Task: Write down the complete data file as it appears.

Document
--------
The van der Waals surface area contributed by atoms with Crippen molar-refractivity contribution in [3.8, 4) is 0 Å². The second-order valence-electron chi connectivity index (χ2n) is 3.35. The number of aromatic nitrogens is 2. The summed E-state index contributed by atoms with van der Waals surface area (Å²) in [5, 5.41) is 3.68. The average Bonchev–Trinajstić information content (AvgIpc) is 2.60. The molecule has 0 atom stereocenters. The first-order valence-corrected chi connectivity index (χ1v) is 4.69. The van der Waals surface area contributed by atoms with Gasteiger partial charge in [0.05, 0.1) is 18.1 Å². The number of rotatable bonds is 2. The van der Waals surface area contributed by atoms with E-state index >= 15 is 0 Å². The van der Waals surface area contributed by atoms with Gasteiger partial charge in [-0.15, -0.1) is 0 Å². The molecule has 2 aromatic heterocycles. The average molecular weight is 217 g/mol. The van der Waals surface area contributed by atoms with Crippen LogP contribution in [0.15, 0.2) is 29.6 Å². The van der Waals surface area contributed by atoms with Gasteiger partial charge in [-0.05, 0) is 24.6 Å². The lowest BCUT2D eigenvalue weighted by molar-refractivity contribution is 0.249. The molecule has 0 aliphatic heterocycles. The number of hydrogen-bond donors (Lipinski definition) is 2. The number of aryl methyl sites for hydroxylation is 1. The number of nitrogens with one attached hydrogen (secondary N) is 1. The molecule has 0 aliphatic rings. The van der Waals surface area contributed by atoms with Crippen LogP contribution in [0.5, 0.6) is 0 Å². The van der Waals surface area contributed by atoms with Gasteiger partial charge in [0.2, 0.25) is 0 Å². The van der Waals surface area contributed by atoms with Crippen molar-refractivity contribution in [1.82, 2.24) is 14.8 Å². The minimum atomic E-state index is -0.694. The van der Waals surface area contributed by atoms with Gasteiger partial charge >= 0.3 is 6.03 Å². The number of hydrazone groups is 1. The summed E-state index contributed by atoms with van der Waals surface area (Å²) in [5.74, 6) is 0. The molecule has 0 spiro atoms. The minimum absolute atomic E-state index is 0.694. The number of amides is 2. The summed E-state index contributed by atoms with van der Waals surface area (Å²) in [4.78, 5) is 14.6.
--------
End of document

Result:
The van der Waals surface area contributed by atoms with Crippen molar-refractivity contribution in [3.8, 4) is 0 Å². The second-order valence-electron chi connectivity index (χ2n) is 3.35. The number of aromatic nitrogens is 2. The summed E-state index contributed by atoms with van der Waals surface area (Å²) in [5, 5.41) is 3.68. The average Bonchev–Trinajstić information content (AvgIpc) is 2.60. The molecule has 0 atom stereocenters. The first-order valence-corrected chi connectivity index (χ1v) is 4.69. The van der Waals surface area contributed by atoms with Gasteiger partial charge in [0.05, 0.1) is 18.1 Å². The number of rotatable bonds is 2. The van der Waals surface area contributed by atoms with E-state index >= 15 is 0 Å². The van der Waals surface area contributed by atoms with Gasteiger partial charge in [-0.15, -0.1) is 0 Å². The molecule has 2 aromatic heterocycles. The average molecular weight is 217 g/mol. The van der Waals surface area contributed by atoms with Crippen LogP contribution in [0.15, 0.2) is 29.6 Å². The van der Waals surface area contributed by atoms with Gasteiger partial charge in [-0.05, 0) is 24.6 Å². The lowest BCUT2D eigenvalue weighted by molar-refractivity contribution is 0.249. The molecule has 0 aliphatic heterocycles. The number of hydrogen-bond donors (Lipinski definition) is 2. The number of aryl methyl sites for hydroxylation is 1. The number of nitrogens with one attached hydrogen (secondary N) is 1. The molecule has 0 aliphatic rings. The van der Waals surface area contributed by atoms with Crippen LogP contribution in [0.5, 0.6) is 0 Å². The van der Waals surface area contributed by atoms with Gasteiger partial charge in [0.2, 0.25) is 0 Å². The van der Waals surface area contributed by atoms with Crippen molar-refractivity contribution in [1.82, 2.24) is 14.8 Å². The minimum atomic E-state index is -0.694. The van der Waals surface area contributed by atoms with Gasteiger partial charge >= 0.3 is 6.03 Å². The number of hydrazone groups is 1. The summed E-state index contributed by atoms with van der Waals surface area (Å²) in [5.74, 6) is 0. The molecule has 0 spiro atoms. The minimum absolute atomic E-state index is 0.694. The number of amides is 2. The summed E-state index contributed by atoms with van der Waals surface area (Å²) in [4.78, 5) is 14.6.